This New Year, if you're looking to make some changes for the better, you might want to start by cleaning and organizing your surrounding areas. But if you're not sure where to start, Netflix is a good place. The new series, "Tidying Up With Marie Kondo," shows how you can declutter, by finding what sparks joy in your life.
As beneficial as it is for those changing their lives, thrift stores like Goodwill of Western New York are happy to see the trend, and are using it to their advantage.
"In January, we typically do see an increase in donations because school was out for the holiday, people are tidying up, January is ‘get organized month,’ but the Marie Kondo tidying up effect, we think we're starting to see some of the results of that. We really first noticed it on social media when people were really responding to a tweet we put out that said Marie Kondo is a fictional character created by Goodwill to get me to donate half of my things, and even though that might not be true, we are seeing people come in this first week of January," said Linda Maraszek, the Goodwill of WNY marketing and community relations manager.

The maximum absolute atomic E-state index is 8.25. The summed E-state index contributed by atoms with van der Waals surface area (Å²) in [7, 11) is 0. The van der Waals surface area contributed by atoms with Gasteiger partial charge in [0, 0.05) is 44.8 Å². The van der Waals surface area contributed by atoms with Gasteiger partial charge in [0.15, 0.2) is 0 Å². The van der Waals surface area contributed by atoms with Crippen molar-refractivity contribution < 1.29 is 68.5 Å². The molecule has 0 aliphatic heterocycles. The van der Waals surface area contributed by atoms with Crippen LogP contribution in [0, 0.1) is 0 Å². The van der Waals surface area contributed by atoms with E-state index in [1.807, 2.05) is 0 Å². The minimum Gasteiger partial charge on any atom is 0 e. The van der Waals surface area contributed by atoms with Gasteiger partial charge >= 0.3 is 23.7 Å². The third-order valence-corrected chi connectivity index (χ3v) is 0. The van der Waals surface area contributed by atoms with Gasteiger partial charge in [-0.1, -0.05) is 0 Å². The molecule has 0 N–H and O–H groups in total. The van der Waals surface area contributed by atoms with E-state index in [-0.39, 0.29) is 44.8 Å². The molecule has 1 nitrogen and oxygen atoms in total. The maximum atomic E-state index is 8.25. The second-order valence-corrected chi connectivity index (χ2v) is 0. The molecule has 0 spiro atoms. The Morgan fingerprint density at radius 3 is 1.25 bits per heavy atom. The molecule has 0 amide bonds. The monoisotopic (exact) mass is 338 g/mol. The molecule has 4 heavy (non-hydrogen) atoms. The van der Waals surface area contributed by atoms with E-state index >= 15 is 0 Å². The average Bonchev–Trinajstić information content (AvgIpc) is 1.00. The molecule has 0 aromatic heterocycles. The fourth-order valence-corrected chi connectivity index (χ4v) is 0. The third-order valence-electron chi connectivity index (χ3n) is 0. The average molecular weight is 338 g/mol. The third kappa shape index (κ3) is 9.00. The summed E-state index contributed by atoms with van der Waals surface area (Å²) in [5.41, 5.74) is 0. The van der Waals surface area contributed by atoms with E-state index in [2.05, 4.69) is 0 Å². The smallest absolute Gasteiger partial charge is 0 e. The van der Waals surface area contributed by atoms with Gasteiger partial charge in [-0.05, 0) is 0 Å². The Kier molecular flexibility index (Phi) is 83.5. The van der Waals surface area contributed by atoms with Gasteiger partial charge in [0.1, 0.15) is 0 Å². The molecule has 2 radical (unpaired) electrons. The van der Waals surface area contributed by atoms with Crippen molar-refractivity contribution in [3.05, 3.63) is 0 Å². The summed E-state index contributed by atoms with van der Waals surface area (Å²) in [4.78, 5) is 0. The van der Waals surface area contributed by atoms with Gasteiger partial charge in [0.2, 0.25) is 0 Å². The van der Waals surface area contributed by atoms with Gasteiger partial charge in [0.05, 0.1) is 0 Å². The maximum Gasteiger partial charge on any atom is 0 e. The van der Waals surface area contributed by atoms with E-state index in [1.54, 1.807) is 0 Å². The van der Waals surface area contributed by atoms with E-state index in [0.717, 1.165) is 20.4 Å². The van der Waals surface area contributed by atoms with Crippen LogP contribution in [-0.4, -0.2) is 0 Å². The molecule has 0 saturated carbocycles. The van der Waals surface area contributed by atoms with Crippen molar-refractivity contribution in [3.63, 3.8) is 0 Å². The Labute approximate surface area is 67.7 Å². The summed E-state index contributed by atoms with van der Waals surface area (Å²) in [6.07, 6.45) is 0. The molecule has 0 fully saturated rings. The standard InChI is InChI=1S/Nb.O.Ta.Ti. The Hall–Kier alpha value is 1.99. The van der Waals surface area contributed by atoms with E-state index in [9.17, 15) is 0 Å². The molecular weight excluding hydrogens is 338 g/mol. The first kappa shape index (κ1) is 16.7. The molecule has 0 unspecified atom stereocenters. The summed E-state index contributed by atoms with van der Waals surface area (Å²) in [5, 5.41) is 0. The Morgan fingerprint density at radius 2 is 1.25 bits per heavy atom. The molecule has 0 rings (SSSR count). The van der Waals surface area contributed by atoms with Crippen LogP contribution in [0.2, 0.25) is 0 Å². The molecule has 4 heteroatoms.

People like Sue Elkin of Buffalo, who recently just decluttered her home, says she feels better already.
"I feel…lighter,” she laughed. “Which is what I always say when I get stuff and give it away and you know what, it goes to a good cause, Goodwill is a good cause, it helps my community. Things that I've kept are things that I want, and it makes my life enriched, the things that I've gotten rid of I haven't looked at or used and so they haven't had a place in my life really.”
Those things that might not have meaning for Elkin anymore could be just what shoppers like Kelsey Kaminski of Buffalo are looking for. "It's easily affordable, I'm a student so it's more affordable than going to the mall or ordering online," said Kaminski.
"So what we feel is if you're donating the things that aren't sparking joy in your home, they can spark joy for other people when you donate them. We use the donations to put merchandise in our stores that we sell and the proceeds support the workforce training program that help people find jobs in our community," Maraszek said.